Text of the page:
Every mind-altering substance is different, both in terms of effects as well as how the drug changes neurochemical. With OxyContin in particular, consumption of the drug allows the opioid to bond with opioid receptors in the brain, which is how painkillers like OxyContin are able to offer their pain-killing effects. But when a person abuses OxyContin frequently over a prolonged period of time, the brain becomes accustomed to the frequent presence of opioids and the elevated neurochemicals that the drug’s presence triggers. In turn, going even a brief period of time without the substance causes physical discomfort, which is known as withdrawal.
While there are many reasons or circumstances that can lead a person to begin abusing a mind-altering substance, many of those who are addicted to OxyContin became addicted after being prescribed the drug and taking it regularly for a prolonged period of time. In fact, this is why we’ve seen elevated rates of OxyContin and prescription painkiller addiction among senior citizens; since this is the population that most regularly suffers from chronic pain, they’re more likely to develop addictions to the opioids they’re being prescribed to alleviate that pain.
As for why people choose to remain in active addiction, one of the biggest factors is the fear of withdrawal. Though not as severe or dangerous as withdrawal from alcohol or benzodiazepines, OxyContin withdrawal is certainly unpleasant. When individuals addicted to OxyContin begin to experience withdrawal symptoms, it’s often the discomfort associated with withdrawal that causes them to seek more OxyContin. Then they continue to use the drug in an effort to keep withdrawal at bay, which is important to note since the threat of withdrawal is ever present for individuals addicted to chemical substances.
There are many different forms of treatment available for individuals who are addicted to OxyContin, just as there are many forms of treatment available for individuals addicted to other substances. It’s important to note that choosing the right form of treatment is a very individualized process; forms of treatment that work best for one person might not be the best choice for another, so the idea is to choose recovery resources based on which forms of treatment best address the individual’s recovery needs.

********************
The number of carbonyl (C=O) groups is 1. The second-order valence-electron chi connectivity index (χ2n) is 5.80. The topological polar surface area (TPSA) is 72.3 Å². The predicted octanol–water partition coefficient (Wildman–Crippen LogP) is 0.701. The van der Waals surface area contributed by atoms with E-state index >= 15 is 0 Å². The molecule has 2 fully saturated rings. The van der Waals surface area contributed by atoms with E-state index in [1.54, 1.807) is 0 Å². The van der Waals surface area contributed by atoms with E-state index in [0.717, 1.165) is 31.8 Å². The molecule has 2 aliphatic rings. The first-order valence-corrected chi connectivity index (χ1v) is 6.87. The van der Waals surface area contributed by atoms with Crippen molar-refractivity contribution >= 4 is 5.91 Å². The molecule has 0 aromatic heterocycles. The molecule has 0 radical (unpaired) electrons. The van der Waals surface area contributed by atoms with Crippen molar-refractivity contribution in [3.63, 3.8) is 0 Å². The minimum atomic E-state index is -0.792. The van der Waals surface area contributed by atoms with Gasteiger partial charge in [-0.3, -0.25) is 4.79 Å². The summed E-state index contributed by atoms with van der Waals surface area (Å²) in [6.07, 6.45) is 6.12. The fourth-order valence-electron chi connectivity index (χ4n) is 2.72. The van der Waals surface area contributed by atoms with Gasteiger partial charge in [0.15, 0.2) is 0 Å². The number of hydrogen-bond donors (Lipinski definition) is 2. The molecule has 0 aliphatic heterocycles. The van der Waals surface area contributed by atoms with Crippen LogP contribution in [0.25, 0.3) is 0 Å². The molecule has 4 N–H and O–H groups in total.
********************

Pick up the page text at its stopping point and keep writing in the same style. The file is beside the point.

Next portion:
Typically, the idea of addiction treatment and rehabilitation in general is associated with actual treatment programs like inpatient or outpatient care. While these types of programs are often instrumental when it comes to overcoming the disease of addiction, many individuals find that there’s another form of treatment needed before they can begin an inpatient or outpatient program. This precursory form of care is detoxification treatment.
The idea behind OxyContin detox treatment is to help the addicted individual overcome the physical aspects of the addiction. Since a person addicted to OxyContin would soon begin to experience withdrawal if he or she abruptly stops using the drug, OxyContin detoxification offers individuals embarking on the rehabilitation journey an initial period during which to focus solely on cleaning their bodies, ridding them of intoxicants and other chemical substances. By the time a person completes detox treatment, he or she is no longer physically dependent on the substance, allowing him or her to begin the actual treatment phase of recovery without the distraction of withdrawal.
To learn more about OxyContin detox treatment or the other resources we offer, call Just Believe Recovery today at 888-380-0667.